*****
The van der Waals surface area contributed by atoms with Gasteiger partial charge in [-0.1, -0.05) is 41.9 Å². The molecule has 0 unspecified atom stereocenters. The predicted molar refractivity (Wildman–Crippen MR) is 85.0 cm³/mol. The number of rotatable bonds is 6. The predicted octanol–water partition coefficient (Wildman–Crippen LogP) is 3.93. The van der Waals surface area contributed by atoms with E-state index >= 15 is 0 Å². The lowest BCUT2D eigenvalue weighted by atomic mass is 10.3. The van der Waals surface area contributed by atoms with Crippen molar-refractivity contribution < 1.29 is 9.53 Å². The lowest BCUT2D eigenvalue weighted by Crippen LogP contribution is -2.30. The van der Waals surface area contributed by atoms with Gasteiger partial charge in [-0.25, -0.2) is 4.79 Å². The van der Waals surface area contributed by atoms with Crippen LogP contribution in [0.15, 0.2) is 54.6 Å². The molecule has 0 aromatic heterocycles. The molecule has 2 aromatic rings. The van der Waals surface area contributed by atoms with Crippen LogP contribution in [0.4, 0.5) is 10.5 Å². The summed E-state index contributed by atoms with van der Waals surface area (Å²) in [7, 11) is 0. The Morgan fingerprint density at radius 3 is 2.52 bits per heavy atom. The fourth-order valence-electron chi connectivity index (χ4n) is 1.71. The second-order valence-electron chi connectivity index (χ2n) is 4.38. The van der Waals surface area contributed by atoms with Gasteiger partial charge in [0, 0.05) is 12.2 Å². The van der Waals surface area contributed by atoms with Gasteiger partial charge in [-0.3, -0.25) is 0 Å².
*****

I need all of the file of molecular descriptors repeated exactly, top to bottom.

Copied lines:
The van der Waals surface area contributed by atoms with Gasteiger partial charge in [-0.1, -0.05) is 41.9 Å². The molecule has 0 unspecified atom stereocenters. The predicted molar refractivity (Wildman–Crippen MR) is 85.0 cm³/mol. The number of rotatable bonds is 6. The predicted octanol–water partition coefficient (Wildman–Crippen LogP) is 3.93. The van der Waals surface area contributed by atoms with E-state index >= 15 is 0 Å². The lowest BCUT2D eigenvalue weighted by atomic mass is 10.3. The van der Waals surface area contributed by atoms with Crippen molar-refractivity contribution < 1.29 is 9.53 Å². The lowest BCUT2D eigenvalue weighted by Crippen LogP contribution is -2.30. The van der Waals surface area contributed by atoms with Gasteiger partial charge in [-0.25, -0.2) is 4.79 Å². The van der Waals surface area contributed by atoms with Crippen LogP contribution in [0.15, 0.2) is 54.6 Å². The molecule has 0 aromatic heterocycles. The molecule has 2 aromatic rings. The van der Waals surface area contributed by atoms with Crippen LogP contribution in [0.4, 0.5) is 10.5 Å². The summed E-state index contributed by atoms with van der Waals surface area (Å²) in [7, 11) is 0. The Morgan fingerprint density at radius 3 is 2.52 bits per heavy atom. The fourth-order valence-electron chi connectivity index (χ4n) is 1.71. The second-order valence-electron chi connectivity index (χ2n) is 4.38. The van der Waals surface area contributed by atoms with Gasteiger partial charge in [0, 0.05) is 12.2 Å². The van der Waals surface area contributed by atoms with Gasteiger partial charge in [-0.3, -0.25) is 0 Å².